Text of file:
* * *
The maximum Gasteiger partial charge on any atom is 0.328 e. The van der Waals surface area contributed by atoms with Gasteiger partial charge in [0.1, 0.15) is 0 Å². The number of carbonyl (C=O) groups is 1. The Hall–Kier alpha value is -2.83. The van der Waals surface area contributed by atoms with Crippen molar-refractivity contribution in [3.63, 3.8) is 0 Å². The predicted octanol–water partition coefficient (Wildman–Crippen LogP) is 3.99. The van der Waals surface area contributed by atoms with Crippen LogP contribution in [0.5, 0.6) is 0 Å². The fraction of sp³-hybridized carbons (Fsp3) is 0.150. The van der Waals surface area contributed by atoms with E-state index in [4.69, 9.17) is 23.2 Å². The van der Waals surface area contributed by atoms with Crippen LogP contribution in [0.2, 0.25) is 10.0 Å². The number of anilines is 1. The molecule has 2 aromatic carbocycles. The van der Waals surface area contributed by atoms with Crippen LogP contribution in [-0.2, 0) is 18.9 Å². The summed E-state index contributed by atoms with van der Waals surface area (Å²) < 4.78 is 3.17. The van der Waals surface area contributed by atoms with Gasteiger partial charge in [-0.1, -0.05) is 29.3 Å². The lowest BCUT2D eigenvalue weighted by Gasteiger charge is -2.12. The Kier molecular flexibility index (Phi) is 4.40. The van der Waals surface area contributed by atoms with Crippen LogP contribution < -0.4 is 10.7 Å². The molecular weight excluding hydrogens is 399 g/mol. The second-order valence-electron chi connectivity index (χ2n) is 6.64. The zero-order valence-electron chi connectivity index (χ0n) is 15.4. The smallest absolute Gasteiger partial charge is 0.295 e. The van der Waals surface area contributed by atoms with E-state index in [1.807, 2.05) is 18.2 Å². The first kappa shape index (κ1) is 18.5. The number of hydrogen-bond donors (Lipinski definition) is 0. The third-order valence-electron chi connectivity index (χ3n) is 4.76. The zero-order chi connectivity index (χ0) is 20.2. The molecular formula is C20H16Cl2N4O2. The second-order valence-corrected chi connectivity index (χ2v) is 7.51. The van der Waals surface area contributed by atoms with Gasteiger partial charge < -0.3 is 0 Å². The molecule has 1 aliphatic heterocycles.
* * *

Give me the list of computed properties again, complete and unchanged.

The maximum Gasteiger partial charge on any atom is 0.328 e. The van der Waals surface area contributed by atoms with Gasteiger partial charge in [0.1, 0.15) is 0 Å². The number of carbonyl (C=O) groups is 1. The Hall–Kier alpha value is -2.83. The van der Waals surface area contributed by atoms with Crippen molar-refractivity contribution in [3.63, 3.8) is 0 Å². The predicted octanol–water partition coefficient (Wildman–Crippen LogP) is 3.99. The van der Waals surface area contributed by atoms with Crippen LogP contribution in [0.5, 0.6) is 0 Å². The fraction of sp³-hybridized carbons (Fsp3) is 0.150. The van der Waals surface area contributed by atoms with E-state index in [4.69, 9.17) is 23.2 Å². The van der Waals surface area contributed by atoms with Crippen LogP contribution in [0.2, 0.25) is 10.0 Å². The number of anilines is 1. The molecule has 2 aromatic carbocycles. The van der Waals surface area contributed by atoms with Crippen LogP contribution in [-0.2, 0) is 18.9 Å². The summed E-state index contributed by atoms with van der Waals surface area (Å²) < 4.78 is 3.17. The van der Waals surface area contributed by atoms with Gasteiger partial charge in [-0.1, -0.05) is 29.3 Å². The lowest BCUT2D eigenvalue weighted by Gasteiger charge is -2.12. The Kier molecular flexibility index (Phi) is 4.40. The van der Waals surface area contributed by atoms with Crippen LogP contribution < -0.4 is 10.7 Å². The molecular weight excluding hydrogens is 399 g/mol. The second-order valence-electron chi connectivity index (χ2n) is 6.64. The zero-order valence-electron chi connectivity index (χ0n) is 15.4. The smallest absolute Gasteiger partial charge is 0.295 e. The van der Waals surface area contributed by atoms with E-state index in [1.807, 2.05) is 18.2 Å². The first kappa shape index (κ1) is 18.5. The number of hydrogen-bond donors (Lipinski definition) is 0. The third-order valence-electron chi connectivity index (χ3n) is 4.76. The zero-order chi connectivity index (χ0) is 20.2. The molecular formula is C20H16Cl2N4O2. The second-order valence-corrected chi connectivity index (χ2v) is 7.51. The van der Waals surface area contributed by atoms with Gasteiger partial charge < -0.3 is 0 Å². The molecule has 1 aliphatic heterocycles.